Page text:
Friday, September 16, 2011

Group Linked to al-Qaeda Continues to Hold Hostages in Niger, Negotiations Stalled

Four Frenchmen held by by a North African terrorist group linked to al-Qaeda have now been in captivity for a year, with negotiations stalled as the chaos in Libya continues. On September 16, 2010, seven individuals were abducted by a group known as al-Qaeda Islamic Maghreb (AQIM) in a uranium mining town, Arlit, in northern Niger. The seven included a senior employee with the French mining group, Areva, and his wife. The other five, employed by an Areva subcontractor, included three Frenchmen as well as a Togolese and a Malagasy.

COMMENT: On February 24, the woman and the two Africans were released at a desert location where the borders of Niger, Mali and Algeria intersect. Yet, Daniel Larribe, Thierry Dole, Marc Feret and Pierre Legrand are still being held by the group, as their families are demanding a more concrete explanation of what is being done to secure their release.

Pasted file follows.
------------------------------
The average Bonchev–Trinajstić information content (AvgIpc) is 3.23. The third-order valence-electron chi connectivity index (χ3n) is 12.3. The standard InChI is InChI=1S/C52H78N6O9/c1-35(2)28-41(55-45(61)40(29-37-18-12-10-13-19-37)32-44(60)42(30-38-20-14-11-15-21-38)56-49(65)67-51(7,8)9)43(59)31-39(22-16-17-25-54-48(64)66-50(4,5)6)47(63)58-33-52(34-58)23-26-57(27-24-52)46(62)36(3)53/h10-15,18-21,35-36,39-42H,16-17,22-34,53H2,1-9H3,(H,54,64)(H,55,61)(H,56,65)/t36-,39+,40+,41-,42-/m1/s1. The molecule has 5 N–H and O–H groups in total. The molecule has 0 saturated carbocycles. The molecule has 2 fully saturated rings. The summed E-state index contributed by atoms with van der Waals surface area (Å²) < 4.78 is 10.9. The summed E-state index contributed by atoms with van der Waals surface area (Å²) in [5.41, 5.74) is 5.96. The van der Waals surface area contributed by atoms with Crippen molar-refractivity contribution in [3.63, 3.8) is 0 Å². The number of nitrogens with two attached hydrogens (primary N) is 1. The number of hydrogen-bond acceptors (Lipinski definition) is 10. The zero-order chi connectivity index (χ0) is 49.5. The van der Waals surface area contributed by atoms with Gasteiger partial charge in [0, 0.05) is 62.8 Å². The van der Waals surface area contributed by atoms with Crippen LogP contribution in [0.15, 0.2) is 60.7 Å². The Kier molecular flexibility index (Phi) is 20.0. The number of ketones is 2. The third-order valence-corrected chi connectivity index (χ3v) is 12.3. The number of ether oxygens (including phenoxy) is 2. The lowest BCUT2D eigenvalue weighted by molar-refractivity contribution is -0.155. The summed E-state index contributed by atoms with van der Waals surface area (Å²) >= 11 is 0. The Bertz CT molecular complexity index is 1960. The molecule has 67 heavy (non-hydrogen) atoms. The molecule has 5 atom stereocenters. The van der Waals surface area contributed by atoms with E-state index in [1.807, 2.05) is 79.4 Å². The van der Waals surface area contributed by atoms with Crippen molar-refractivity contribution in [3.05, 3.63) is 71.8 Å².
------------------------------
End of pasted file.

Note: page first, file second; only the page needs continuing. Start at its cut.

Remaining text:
AQIM does not appear to have modified its demands since it released a video of the hostages urging French President Nicolas Sarkozy to pull his troops out of Afghanistan, something the French president promptly ruled out. Nevertheless, France has since announced its intention to withdraw roughly 25% of its forces by the end of 2012. Despite this development; however, the hostage-takers' demand is the payment of 90 million euros (US$125 million dollars), which Paris has also publicly rejected. North African kidnappings are not uncommon. In fact, two other French nationals were kidnapped in the capital of Niamey earlier this year before being executed in Mali.

No comments: